If you only knew how much the touch of your fingers healed my heart and how much being near you cheered my flesh. . . . When I think of you I ask myself: what happened to me that I was so drawn to you? For I took on a Nazirite cloak many years ago and hardened my spirit and mind to womankind. And yet in the profile of your face there was revealed to me a phase of the moon that shook my soul to the abyss and filled it with compassion to the point of overflowing. [Emphasis added]

This ornate language, and particularly the reference to the Nazirite, remind one forcefully of the only other work Bialik ever titled a “scroll”: the 1905 “Scroll of Fire” that I alluded to earlier. That curious prose poem uses a legend about the destruction of the Temple as the basis for an autobiographical monologue by one of the protagonists. At one point, this figure declares: “And I shaved my chaste head over the blood of my sacrifice, and I threw my locks before the lion of fire on the Temple altar—and in an instant all of my curls went up in the fire of the altar toward heaven and the glory of my youth was ashes.”

To the reader versed in Torah and Talmud, this scene evokes the ritual performed by a Nazirite who for a fixed period of time takes a vow of abstinence from alcohol and haircuts (albeit not from sex). When the period ends, the Nazirite shaves his head and “places it on the fire” on the altar (Numbers 6:18).

So it is as such a Nazirite that Bialik describes himself to Ḥayah. This alone might not say much were it not for the language in which “The Scroll of Fire” climaxes after the sacrifice of hair, as the protagonist catches sight of the Scroll’s romantic heroine:

There she was herself, pure of grace and loveliness. In her full radiance she appeared with the diadem of splendor on her brow. Her eyelashes turned toward him and she sent a line into the depths of his soul. Silently she pulled him upward, and silently she pulled him down to her to hell. Her arms were spread toward him, open to receive and to give. Her gaze—a deadly love, and for eternal moments he hesitated. And the youth pressed the torch of holy fire to his heart with all his strength and shut his eyes tremblingly and cried: “Heavens—oblivion—you . . . ” and plunged from the summit of the peak into the outspread arms in oblivion’s abyss. [Emphases added]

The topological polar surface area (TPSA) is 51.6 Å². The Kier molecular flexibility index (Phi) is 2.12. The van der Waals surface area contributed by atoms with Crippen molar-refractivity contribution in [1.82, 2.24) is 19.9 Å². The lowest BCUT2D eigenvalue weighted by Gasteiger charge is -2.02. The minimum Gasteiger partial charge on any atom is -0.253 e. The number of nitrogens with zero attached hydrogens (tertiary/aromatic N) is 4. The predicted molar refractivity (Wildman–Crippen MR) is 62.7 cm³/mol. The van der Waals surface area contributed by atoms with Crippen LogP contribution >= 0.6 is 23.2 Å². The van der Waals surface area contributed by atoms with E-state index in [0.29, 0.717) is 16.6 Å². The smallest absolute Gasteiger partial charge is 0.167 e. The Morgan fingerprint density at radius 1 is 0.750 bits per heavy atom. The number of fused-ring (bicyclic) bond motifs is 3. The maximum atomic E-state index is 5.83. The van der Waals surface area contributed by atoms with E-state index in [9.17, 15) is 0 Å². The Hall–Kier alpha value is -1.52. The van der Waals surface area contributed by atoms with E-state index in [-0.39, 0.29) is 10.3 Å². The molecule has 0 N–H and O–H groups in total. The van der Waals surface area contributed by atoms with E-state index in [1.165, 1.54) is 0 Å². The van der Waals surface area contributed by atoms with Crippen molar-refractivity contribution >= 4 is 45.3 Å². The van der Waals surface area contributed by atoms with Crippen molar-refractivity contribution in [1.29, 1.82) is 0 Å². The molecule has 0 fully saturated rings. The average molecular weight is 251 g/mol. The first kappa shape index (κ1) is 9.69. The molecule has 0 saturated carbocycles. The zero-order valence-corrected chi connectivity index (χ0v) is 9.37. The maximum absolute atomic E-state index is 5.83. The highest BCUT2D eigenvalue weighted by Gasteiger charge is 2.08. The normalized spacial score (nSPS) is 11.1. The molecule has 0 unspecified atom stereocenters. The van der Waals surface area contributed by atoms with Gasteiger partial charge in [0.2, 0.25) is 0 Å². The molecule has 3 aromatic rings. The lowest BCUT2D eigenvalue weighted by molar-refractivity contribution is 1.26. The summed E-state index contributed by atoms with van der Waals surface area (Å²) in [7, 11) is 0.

In 1905, Bialik’s scroll centered on a hero and a heroine, the latter deeply romanticized but entirely threatening in her sexuality. In 1931, the encounter with Ḥayah seems to have stirred Bialik’s memories of a different time in his life—namely, his childhood; in her presence, he wrote a poem about his mother lighting the Sabbath candles that shows an unusual reverence for tradition. It also seems to have stirred into being this new scroll, in which the romantic heroine Ruth is firmly distanced from the sexual temptress Orpah.

In these two scrolls, written 25 years apart, Bialik used midrashic forms as if they were gloves protecting him from the fire of his own desires. If, in the 1905 scroll, giving in to sexual temptation would have meant renouncing the hero’s exalted mission, in the 1931 scroll, a girl who might have given him a child—because Bialik, who wrote so many children’s songs in his later years, was childless—may have been reconfigured as at once the pure, sacred ancestress of the great national hero and a compassionate reminder of a young man’s longings too long sacrificed on the altar of his own national ambitions.

In explaining why Bialik stopped writing poetry in the 1920s, Hillel Halkin argues that he had become “Zionism’s prisoner,” having allowed his private self, from which his artistic genius sprang, to be subsumed in his public persona as the Jewish national poet. Somehow, his encounter with Ḥayah may have unchained him, allowing him to produce a work that is at once personal and liturgical, while also reflecting the immediate dangers faced by the Jewish people at the time of its writing. So Ruth became an innocent and the land became irrelevant, only the backdrop to a national poet who could still sing.